Cardiac left ventricular myocardial tissue density, evaluated by computed tomography and autopsy
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- Cardiac left ventricular myocardial tissue density, evaluated by computed tomography and autopsy
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BACKGROUND: Left ventricular mass (LVM) is an independent risk factor for the prediction of cardiac events. Its assessment is a clinically important diagnostic procedure in cardiology and may be performed by Computed Tomography (CT). The aim of this study was to assess the correlation between the cardiac left ventricular shell volume (LVShV) determined by postmortem Computed Tomography (PMCT) and the anatomic LVM obtained at autopsy and to calculate the myocardial tissue density.
METHODS: A total of 109 deceased individuals were examined with a 64-slice CT scanner and LVShV was determined. At autopsy, the left ventricle was dissected and weighted. The correlation between LVShV and the anatomic LVM was analysed. Asymmetric left ventricular (LV) hypertrophy was recorded. Inter-observer variability was evaluated, and a density value for myocardial tissue was calculated.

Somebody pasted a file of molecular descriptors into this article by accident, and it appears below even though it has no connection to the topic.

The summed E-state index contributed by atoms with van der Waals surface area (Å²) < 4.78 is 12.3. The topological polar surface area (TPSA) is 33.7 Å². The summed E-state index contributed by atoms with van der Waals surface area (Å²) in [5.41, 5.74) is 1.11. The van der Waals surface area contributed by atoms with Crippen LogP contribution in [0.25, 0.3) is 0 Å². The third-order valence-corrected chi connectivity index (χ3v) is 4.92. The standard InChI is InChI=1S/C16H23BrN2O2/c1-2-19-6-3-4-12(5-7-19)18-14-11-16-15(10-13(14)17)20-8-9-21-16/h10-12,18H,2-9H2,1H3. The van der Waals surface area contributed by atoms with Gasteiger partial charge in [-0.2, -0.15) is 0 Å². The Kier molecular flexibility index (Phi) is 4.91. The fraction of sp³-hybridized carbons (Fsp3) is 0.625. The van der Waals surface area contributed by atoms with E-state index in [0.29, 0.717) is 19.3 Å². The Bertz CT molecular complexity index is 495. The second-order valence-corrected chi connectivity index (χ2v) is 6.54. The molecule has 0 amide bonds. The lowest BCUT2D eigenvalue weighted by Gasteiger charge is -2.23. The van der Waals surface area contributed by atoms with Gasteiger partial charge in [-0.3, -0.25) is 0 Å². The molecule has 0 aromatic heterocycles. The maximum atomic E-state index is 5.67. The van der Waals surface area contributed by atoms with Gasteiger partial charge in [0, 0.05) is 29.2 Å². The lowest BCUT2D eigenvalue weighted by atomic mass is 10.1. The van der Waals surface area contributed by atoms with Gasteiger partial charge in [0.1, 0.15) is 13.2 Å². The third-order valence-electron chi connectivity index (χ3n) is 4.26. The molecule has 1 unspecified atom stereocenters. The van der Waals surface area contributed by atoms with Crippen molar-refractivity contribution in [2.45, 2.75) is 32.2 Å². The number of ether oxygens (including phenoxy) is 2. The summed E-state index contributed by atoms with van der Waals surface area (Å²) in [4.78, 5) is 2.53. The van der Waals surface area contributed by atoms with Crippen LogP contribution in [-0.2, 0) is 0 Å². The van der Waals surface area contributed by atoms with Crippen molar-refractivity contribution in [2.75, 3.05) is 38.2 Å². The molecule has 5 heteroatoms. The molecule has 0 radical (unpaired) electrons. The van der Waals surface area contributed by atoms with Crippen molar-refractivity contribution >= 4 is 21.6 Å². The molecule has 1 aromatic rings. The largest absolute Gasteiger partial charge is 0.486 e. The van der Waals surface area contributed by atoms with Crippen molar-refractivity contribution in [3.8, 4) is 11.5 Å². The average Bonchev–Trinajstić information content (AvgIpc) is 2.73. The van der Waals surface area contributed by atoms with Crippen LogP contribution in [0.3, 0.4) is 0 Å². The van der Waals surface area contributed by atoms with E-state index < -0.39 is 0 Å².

RESULTS: The mean age of the deceased was 55 ± 16 years, and 58% was men. We found 30 cases of asymmetric LV hypertrophy. A highly positive correlation existed between LVShV and anatomic LVM (r = 0.857; p < 0.0001), regardless of hypertrophy, asymmetric hypertrophy and gender. The mean difference in the inter-observer variability for LVShV assessment was - 4.4 ml (95% CI: -26.4; 17.6). A linear regression analysis was performed, resulting in a value of 1.265 g/ml for myocardial tissue density. Applying the hitherto used myocardial tissue density of 1.055 g/ml underestimated the anatomic LVM by 18.1% (p < 0.0001).
CONCLUSION: PMCT is a helpful tool for the assessment of LVM, and LVShV is highly correlated with LVM as assessed by subsequent autopsy. The correlation between the two was independent of gender, hypertrophy and LV asymmetric hypertrophy. We found a higher myocardial tissue density of 1.265 g/ml compared to previous studies. We show that PMCT combined with autopsy may contribute not only to anatomical but also clinical knowledge.
|Journal||BMC Medical Imaging|
|Publication status||Published - 12 Apr 2019|
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